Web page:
Recent years have seen a trend to treat the cost aggregation as image filtering. The guided image filter [12] (GIF) is able to provide superior edge profiles without gradient-reversal artifacts, and was successfully applied to cost aggregation in [13]. In order to reduce the computational load of the GIF, [14] recommends subsampling the cost and the guidance image to calculate the coefficients. Ref. [15] proposed the Weighted Guided Image Filtering (WGIF) to improve GIF by modifying the regularization term of the energy function. Besides, [16, 17] applied WGIF for stereo matching with limited performance because of the lack of pixel information outside the fixed windows.

In order to improve the precision of stereo matching, a series of approaches with adaptive guided filters were proposed [18–20] to remove the limitation of the fixed-window formulation. Among them, [20] adaptively tunes the size of rectangular support windows based on both the intensity difference and distance between the neighboring pixel and the central pixel. However, these approaches still suffer from the loss of information outside the windows. Ref. [21] uses whole image for matching cost calculation, where the weights of aggregation are computed according to a measure of similarity between neighboring pixels in the guidance image. In addition, a new scheme called weight propagation is proposed to efficiently calculate weights.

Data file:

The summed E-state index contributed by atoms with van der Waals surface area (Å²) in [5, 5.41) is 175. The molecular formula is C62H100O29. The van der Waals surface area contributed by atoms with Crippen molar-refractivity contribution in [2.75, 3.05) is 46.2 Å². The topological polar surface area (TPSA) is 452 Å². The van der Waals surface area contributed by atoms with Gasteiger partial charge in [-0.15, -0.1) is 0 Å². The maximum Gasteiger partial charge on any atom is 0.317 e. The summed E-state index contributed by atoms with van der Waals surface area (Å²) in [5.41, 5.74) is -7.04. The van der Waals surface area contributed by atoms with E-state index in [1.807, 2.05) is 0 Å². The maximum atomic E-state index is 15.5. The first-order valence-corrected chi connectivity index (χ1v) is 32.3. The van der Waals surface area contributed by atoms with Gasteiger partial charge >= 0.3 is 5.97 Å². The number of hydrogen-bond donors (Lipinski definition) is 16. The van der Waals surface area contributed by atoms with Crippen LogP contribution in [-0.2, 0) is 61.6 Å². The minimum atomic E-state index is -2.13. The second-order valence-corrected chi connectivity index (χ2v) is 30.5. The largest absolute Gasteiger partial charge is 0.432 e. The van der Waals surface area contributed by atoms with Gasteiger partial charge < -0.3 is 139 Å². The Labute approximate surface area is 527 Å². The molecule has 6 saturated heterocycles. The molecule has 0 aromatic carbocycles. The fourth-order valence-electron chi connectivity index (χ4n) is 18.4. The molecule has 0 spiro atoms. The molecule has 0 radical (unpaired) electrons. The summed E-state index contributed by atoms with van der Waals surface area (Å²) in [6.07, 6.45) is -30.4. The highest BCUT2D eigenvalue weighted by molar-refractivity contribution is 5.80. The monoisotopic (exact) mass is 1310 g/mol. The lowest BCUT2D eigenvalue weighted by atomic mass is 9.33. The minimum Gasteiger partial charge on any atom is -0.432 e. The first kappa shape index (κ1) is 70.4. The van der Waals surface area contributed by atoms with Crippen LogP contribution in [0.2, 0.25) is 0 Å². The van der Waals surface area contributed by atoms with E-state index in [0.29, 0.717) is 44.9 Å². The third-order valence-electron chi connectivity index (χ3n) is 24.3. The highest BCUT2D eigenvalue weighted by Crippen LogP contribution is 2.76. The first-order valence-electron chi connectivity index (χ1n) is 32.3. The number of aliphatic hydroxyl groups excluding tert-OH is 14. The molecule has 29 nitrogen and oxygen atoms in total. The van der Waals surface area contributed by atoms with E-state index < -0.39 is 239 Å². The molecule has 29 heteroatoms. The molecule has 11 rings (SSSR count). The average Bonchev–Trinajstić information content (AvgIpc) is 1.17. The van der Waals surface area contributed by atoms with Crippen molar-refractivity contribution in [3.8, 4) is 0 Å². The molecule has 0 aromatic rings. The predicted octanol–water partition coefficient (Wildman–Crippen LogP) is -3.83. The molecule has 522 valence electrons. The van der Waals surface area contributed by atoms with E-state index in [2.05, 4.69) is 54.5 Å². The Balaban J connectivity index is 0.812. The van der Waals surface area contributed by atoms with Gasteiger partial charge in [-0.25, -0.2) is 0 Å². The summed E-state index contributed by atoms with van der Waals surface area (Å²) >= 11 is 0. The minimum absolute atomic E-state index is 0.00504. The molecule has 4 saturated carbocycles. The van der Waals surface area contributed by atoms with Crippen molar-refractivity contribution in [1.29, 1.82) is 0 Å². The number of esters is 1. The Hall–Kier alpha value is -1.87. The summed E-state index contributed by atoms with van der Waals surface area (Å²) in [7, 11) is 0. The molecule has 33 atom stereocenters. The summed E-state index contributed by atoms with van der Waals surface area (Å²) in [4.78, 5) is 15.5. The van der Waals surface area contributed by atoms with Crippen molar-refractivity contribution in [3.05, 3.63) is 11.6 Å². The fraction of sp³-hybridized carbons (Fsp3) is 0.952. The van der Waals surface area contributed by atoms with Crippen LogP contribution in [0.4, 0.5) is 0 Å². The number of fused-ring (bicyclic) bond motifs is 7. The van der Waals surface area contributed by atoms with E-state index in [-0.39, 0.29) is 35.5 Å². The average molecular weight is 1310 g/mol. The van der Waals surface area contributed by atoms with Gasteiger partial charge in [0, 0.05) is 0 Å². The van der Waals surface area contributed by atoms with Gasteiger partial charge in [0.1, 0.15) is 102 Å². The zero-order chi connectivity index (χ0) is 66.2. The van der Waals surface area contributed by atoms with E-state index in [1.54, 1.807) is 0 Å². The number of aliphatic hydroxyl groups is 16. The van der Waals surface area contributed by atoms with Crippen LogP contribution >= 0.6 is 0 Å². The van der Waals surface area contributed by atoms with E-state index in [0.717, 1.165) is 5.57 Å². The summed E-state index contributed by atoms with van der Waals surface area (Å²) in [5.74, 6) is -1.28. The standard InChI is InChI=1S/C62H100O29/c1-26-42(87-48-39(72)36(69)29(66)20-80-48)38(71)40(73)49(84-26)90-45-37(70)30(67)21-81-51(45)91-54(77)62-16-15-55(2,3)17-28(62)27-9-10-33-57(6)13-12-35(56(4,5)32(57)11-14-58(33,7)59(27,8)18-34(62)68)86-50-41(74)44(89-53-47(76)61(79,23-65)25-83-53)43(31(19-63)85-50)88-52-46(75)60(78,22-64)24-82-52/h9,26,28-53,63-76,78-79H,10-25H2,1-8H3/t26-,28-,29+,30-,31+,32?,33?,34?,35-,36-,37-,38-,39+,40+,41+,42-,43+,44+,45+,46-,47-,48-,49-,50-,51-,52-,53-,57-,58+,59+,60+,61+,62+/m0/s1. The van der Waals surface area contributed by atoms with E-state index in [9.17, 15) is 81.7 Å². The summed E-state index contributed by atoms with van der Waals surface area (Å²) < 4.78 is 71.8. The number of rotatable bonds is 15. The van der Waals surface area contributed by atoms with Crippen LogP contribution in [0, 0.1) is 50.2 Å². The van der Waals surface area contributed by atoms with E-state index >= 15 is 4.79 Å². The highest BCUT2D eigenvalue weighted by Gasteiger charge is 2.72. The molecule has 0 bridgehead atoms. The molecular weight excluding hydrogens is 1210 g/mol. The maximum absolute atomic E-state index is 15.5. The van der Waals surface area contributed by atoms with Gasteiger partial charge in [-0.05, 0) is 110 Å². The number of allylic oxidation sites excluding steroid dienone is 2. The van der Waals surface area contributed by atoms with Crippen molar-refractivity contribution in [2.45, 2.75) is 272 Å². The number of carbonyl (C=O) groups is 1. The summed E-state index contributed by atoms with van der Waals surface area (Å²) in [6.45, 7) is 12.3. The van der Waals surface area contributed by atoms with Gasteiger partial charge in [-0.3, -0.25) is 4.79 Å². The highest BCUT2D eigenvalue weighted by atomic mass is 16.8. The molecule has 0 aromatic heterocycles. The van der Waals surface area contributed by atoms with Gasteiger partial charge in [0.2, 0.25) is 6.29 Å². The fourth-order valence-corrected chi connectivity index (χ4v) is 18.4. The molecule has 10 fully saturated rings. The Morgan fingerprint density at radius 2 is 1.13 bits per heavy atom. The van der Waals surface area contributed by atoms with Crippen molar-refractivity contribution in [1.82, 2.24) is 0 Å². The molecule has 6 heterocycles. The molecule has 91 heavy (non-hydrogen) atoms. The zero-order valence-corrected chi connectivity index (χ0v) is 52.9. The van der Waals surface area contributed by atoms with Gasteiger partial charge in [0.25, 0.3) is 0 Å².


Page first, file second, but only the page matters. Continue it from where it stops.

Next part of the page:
In this work, we extend the scheme of GIF [12] for disparity cost aggregation, as suggested in [13], by introducing bilateral weights that take distance and intensity differences into account, as suggested in [21]. This approach uses the whole image for aggregation. Similar to the convolution procedure of [21], the complexity of the proposed algorithm is O(*N*), which is linear to the image resolution. We call our approach Pervasive Guided Image Filtering, denoted as PGIF.